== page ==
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Conductor/Composer Anthony J. Maglione is a graduate of Westminster Choir College of Rider University, East Carolina University, and the University of California, Los Angeles. He is the Director of Choral Studies at William Jewell College where, under his direction, the Concert Choir was Runner Up (2nd Place) for the American Prize in Choral Performance, College/University Division. In addition to his responsibilities at William Jewell College, he serves as Artist-in-Residence and Choir Master at St. Mary’s Episcopal Church in Kansas City, Conductor Emeritus of the Freelance Ensemble Artists of NJ Symphony Orchestra. From 2012 to 2018 he served as Director of the Greater Kansas City AGO Schola Cantorum.
An active composer, Anthony’s choral works are growing in popularity and are published on GIA’s “Evoking Sound” choral series. In the last several years his music has appeared at state and national-level conventions, on TV, in video games, and has been recorded on Gothic Records, Albany Records, and Centaur Records. In 2014 and 2015, Anthony was honored as a Semi-Finalist and Finalist (respectively) for the American Prize in Composition, Professional Choral Division and was recently awarded the 2016-2017 William Jewell College Spencer Family Sabbatical, a year-long fully funded sabbatical in order to compose two new large-scale works for choir, soloists and chamber orchestra. Anthony's cantata "The Wedding of Solomon" premiered at the 2018 American Guild of Organists National Convention. He is currently slated for several more premieres throughout the United States during the remainder of 2019 and 2020.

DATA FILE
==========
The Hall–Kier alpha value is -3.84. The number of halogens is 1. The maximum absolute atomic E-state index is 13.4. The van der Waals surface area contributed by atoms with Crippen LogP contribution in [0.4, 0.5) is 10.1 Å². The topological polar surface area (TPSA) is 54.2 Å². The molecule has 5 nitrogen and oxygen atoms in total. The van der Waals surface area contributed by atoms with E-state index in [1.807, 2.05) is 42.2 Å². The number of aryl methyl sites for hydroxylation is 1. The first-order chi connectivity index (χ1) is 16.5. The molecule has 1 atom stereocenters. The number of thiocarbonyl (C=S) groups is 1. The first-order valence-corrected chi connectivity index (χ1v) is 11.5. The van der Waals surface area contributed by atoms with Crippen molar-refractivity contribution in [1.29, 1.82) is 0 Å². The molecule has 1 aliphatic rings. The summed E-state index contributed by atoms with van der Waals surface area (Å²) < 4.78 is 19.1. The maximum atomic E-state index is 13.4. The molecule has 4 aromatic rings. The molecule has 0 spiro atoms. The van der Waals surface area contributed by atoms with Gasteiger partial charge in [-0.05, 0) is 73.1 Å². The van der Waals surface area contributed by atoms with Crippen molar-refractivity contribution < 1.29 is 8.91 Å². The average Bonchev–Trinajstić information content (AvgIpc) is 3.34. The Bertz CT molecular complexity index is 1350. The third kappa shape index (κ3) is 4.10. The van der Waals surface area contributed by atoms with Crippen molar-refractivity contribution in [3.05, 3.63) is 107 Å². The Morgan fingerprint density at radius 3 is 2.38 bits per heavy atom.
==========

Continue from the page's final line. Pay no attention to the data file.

As a tenor, Anthony has appeared with Kansas City Baroque Consortium, Sunflower Baroque, Spire Chamber Ensemble. He currently performs with Kantorei KC and performs and records with The Same Stream Choir.
Anthony has made numerous guest conducting/clinician appearances and has prepared ensembles for such esteemed conductors as James Conlon, James Jordan, David Newman, Donald Neuen, and Alex Treger. Ensembles under his leadership have performed nationally and internationally at renowned concert venues including Disney Hall in Los Angeles and Carnegie Hall in New York City.
For Anthony's works published on James Jordan's "Evoking Sound" choral series, please click below.
Ave Maris Stella
SATB div. a cap.
GIA Publications G-9885
Set Me As A Seal Upon Thine Heart
SATB div., flute
GIA Publications G-8583
Out of the Depths
SATB div., Soprano Solo, organ, brass quintet, percussion
GIA Publications G-7818
Oh Thou Great Power, In Whom I Move (2008)
SATB div. a cap., clarinet
GIA Publications G-7698
The One and the Many
SATB div. piano, viola
GIA Publications G-7407
SSAATTBB div. a cap.
GIA Publications G - 7355
O Master, Let Me Walk With Thee (
GIA Publications G-7343
- Conducting -
"The audience responded with enthusiastic applause. Maglione had to be dragged out to take more than one bow. This was a thoroughly enjoyable evening. Haydn played with a small ensemble is always a good time, and the first half featured works completely unknown to me. Hearing the Kansas City Chamber Orchestra conducted with such gripping authority was immensely satisfying." - KC Arts Beat